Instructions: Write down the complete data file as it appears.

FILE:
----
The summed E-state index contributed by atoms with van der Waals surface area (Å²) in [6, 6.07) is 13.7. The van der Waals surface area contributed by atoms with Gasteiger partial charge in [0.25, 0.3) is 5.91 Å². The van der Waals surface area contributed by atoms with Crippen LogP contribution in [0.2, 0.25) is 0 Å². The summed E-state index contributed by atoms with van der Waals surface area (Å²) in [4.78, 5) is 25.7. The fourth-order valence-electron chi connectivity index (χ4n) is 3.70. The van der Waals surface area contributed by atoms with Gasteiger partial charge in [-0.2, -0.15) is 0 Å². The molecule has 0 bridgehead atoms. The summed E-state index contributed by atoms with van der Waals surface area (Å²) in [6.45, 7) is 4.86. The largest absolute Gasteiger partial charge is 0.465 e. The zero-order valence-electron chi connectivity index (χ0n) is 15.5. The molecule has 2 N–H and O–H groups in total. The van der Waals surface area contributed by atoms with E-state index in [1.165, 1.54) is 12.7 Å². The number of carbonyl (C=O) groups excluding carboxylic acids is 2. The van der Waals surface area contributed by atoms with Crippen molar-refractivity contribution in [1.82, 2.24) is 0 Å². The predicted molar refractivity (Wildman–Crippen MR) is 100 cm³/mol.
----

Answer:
The summed E-state index contributed by atoms with van der Waals surface area (Å²) in [6, 6.07) is 13.7. The van der Waals surface area contributed by atoms with Gasteiger partial charge in [0.25, 0.3) is 5.91 Å². The van der Waals surface area contributed by atoms with Crippen LogP contribution in [0.2, 0.25) is 0 Å². The summed E-state index contributed by atoms with van der Waals surface area (Å²) in [4.78, 5) is 25.7. The fourth-order valence-electron chi connectivity index (χ4n) is 3.70. The van der Waals surface area contributed by atoms with Gasteiger partial charge in [-0.2, -0.15) is 0 Å². The molecule has 0 bridgehead atoms. The summed E-state index contributed by atoms with van der Waals surface area (Å²) in [6.45, 7) is 4.86. The largest absolute Gasteiger partial charge is 0.465 e. The zero-order valence-electron chi connectivity index (χ0n) is 15.5. The molecule has 2 N–H and O–H groups in total. The van der Waals surface area contributed by atoms with E-state index in [1.165, 1.54) is 12.7 Å². The number of carbonyl (C=O) groups excluding carboxylic acids is 2. The van der Waals surface area contributed by atoms with Crippen molar-refractivity contribution in [1.82, 2.24) is 0 Å². The predicted molar refractivity (Wildman–Crippen MR) is 100 cm³/mol.